Where one might think that the philosophy behind this thought is of a Buddhist nature, I actually first got in touch with it through the work of the medieval Christian mystic Meister Eckhart. Meister Eckhart taught that one may only find God by emptying his self from all imagery and longing, in order to find the soul spark residing in the very heart of your soul, the spark which comes from, directly leads to, and will make you one with God. As this came to be interpreted as Pantheism, he was later accused of heresy.

The acceptance of how life turns out is a part of this transformation process, though the goal of the process goes far beyond. Once the emptiness inside of you is discovered, all attachment and longing becomes relative, and with it the whole concept of an individual personality.

HH: What are your thoughts on various individuals calling this album dark, depressing, or any other adjectives that denote sadness? Is this due to many individuals confusing introspection with loneliness, or silence with darkness?

SO: Personally, I think that Palingenesis is a more open album compared to our former releases, in the sense that the images it invokes depend more upon the listener than the music itself. Somehow we wanted to create an archetypal atmosphere, unlinked to a specific cultural or natural imagery. As an effect, and when this approach worked out, the feelings invoked by the music are of an entirely personal nature, and different for every individual listener, depending on his cultural and biographical background. To many people, including myself, the calm and focused feeling of melancholy and darkness can be some kind of entrance to the inner worlds, and I can understand, when people perceive it as melancholy when feeling moved. It is not wrong, it is maybe just a sign of inexperience in active works on the subconscious.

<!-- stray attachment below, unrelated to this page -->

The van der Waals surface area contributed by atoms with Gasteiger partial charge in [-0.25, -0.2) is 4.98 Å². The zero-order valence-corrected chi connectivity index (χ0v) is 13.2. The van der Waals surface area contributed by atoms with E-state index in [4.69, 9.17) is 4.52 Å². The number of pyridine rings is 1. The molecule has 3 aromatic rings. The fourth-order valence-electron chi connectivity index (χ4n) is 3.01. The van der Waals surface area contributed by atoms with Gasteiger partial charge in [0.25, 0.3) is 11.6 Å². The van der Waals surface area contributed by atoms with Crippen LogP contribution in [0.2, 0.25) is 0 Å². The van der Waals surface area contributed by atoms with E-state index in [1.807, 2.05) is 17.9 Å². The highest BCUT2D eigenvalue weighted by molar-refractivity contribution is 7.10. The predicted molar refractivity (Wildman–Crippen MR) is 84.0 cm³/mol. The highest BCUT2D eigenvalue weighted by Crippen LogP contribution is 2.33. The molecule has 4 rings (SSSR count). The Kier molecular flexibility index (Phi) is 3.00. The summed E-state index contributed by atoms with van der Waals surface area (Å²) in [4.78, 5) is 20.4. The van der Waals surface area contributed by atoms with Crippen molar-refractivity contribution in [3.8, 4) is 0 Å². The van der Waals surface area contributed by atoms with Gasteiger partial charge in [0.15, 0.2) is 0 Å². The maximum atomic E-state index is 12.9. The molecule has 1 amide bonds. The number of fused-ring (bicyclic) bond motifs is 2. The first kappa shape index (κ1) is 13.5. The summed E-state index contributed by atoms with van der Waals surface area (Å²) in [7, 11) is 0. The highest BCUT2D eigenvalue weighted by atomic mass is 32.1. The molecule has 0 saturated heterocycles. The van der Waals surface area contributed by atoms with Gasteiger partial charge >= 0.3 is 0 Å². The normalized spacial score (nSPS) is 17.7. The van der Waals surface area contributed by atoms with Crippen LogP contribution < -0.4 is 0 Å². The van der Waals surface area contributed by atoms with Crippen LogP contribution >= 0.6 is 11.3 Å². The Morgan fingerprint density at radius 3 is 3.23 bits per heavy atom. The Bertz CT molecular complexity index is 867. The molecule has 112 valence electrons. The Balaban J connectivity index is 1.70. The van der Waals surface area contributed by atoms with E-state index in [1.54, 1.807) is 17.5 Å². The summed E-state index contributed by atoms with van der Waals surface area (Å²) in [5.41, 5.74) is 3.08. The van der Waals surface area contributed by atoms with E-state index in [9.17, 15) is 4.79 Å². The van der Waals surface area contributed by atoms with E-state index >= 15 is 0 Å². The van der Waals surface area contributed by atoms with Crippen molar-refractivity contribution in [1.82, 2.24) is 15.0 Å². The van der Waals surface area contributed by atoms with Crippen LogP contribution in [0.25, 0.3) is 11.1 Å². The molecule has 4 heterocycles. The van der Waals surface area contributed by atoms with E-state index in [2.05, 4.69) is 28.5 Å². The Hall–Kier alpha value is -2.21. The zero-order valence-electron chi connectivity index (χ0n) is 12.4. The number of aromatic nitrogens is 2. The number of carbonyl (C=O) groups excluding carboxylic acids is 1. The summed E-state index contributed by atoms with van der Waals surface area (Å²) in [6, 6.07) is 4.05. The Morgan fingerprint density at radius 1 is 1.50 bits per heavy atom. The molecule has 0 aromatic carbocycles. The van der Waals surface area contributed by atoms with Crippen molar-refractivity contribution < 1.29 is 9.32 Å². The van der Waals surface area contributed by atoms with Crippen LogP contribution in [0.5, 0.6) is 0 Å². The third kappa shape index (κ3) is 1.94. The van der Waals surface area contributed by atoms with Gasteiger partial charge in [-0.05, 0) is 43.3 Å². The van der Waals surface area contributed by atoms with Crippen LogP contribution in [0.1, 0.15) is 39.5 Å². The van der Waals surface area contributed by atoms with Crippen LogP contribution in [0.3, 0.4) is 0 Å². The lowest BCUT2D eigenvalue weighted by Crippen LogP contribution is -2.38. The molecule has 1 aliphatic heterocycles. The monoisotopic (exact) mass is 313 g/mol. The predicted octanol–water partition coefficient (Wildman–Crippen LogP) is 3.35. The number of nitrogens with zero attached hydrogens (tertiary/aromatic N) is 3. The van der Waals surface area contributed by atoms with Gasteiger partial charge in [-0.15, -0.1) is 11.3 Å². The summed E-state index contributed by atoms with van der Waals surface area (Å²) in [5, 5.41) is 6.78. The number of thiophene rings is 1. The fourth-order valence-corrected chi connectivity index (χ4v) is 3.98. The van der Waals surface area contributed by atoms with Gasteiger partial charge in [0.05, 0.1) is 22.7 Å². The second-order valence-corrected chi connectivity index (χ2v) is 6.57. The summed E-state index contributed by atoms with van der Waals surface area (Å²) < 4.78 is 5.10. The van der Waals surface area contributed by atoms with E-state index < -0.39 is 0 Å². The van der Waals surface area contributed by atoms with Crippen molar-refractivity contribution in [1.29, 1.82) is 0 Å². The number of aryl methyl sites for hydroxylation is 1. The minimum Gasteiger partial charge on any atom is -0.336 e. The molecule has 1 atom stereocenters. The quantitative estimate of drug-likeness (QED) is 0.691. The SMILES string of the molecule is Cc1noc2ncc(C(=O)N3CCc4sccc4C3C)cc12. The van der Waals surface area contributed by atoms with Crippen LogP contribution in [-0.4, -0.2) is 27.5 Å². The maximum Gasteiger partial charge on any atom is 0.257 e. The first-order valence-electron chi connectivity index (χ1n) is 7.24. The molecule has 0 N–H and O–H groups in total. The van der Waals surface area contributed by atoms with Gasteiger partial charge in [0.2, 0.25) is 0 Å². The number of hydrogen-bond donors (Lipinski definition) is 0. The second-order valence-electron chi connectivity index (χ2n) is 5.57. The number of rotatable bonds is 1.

HH: Is melancholy a prerequisite for understanding the transient nature of existence, or can an individual find acceptance in, for example, a Buddhist state of mind where the philosophy is to recognize this transience, without attachment to suffering?

SO: Also here, melancholy can be an important prerequisite for the recognition of this transient nature, for it usually comes about with calmness, self-reflection and an acceptance of the moment, which are also qualities of the Buddhist mind. Personally, I think that the truths of Buddhism can also be recognized by using logic, while the images provided by Buddhism definitely help in keeping one focused.